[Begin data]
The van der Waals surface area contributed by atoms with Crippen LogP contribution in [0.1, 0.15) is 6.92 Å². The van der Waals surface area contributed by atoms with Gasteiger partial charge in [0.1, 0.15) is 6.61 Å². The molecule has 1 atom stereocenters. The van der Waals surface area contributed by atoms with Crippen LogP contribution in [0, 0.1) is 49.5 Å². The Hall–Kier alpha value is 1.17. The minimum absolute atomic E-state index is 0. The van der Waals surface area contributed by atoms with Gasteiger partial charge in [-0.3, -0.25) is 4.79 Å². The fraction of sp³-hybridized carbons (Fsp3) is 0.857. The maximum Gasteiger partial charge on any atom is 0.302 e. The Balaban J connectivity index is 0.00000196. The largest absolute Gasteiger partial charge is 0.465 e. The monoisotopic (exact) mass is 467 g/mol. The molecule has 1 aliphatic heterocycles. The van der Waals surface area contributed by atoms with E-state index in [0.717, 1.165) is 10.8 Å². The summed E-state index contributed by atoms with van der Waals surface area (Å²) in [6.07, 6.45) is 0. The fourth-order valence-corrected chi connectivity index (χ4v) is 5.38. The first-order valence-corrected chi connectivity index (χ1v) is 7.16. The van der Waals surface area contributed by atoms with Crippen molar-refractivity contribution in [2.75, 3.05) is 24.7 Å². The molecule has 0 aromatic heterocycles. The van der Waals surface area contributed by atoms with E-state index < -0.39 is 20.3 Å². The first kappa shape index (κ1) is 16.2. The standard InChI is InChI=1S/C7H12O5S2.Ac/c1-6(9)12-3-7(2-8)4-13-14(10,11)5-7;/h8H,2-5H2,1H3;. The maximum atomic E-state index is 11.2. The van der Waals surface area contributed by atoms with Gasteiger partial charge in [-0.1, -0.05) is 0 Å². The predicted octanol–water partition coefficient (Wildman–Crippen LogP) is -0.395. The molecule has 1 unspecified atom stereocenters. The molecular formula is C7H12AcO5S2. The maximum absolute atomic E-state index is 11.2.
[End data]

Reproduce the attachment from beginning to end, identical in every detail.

The van der Waals surface area contributed by atoms with Crippen LogP contribution in [0.1, 0.15) is 6.92 Å². The van der Waals surface area contributed by atoms with Gasteiger partial charge in [0.1, 0.15) is 6.61 Å². The molecule has 1 atom stereocenters. The van der Waals surface area contributed by atoms with Crippen LogP contribution in [0, 0.1) is 49.5 Å². The Hall–Kier alpha value is 1.17. The minimum absolute atomic E-state index is 0. The van der Waals surface area contributed by atoms with Gasteiger partial charge in [-0.3, -0.25) is 4.79 Å². The fraction of sp³-hybridized carbons (Fsp3) is 0.857. The maximum Gasteiger partial charge on any atom is 0.302 e. The Balaban J connectivity index is 0.00000196. The largest absolute Gasteiger partial charge is 0.465 e. The monoisotopic (exact) mass is 467 g/mol. The molecule has 1 aliphatic heterocycles. The van der Waals surface area contributed by atoms with E-state index in [0.717, 1.165) is 10.8 Å². The summed E-state index contributed by atoms with van der Waals surface area (Å²) in [6.07, 6.45) is 0. The fourth-order valence-corrected chi connectivity index (χ4v) is 5.38. The first-order valence-corrected chi connectivity index (χ1v) is 7.16. The van der Waals surface area contributed by atoms with Crippen molar-refractivity contribution in [2.75, 3.05) is 24.7 Å². The molecule has 0 aromatic heterocycles. The van der Waals surface area contributed by atoms with E-state index < -0.39 is 20.3 Å². The first kappa shape index (κ1) is 16.2. The standard InChI is InChI=1S/C7H12O5S2.Ac/c1-6(9)12-3-7(2-8)4-13-14(10,11)5-7;/h8H,2-5H2,1H3;. The maximum atomic E-state index is 11.2. The van der Waals surface area contributed by atoms with Gasteiger partial charge in [-0.1, -0.05) is 0 Å². The predicted octanol–water partition coefficient (Wildman–Crippen LogP) is -0.395. The molecule has 1 unspecified atom stereocenters. The molecular formula is C7H12AcO5S2. The maximum absolute atomic E-state index is 11.2.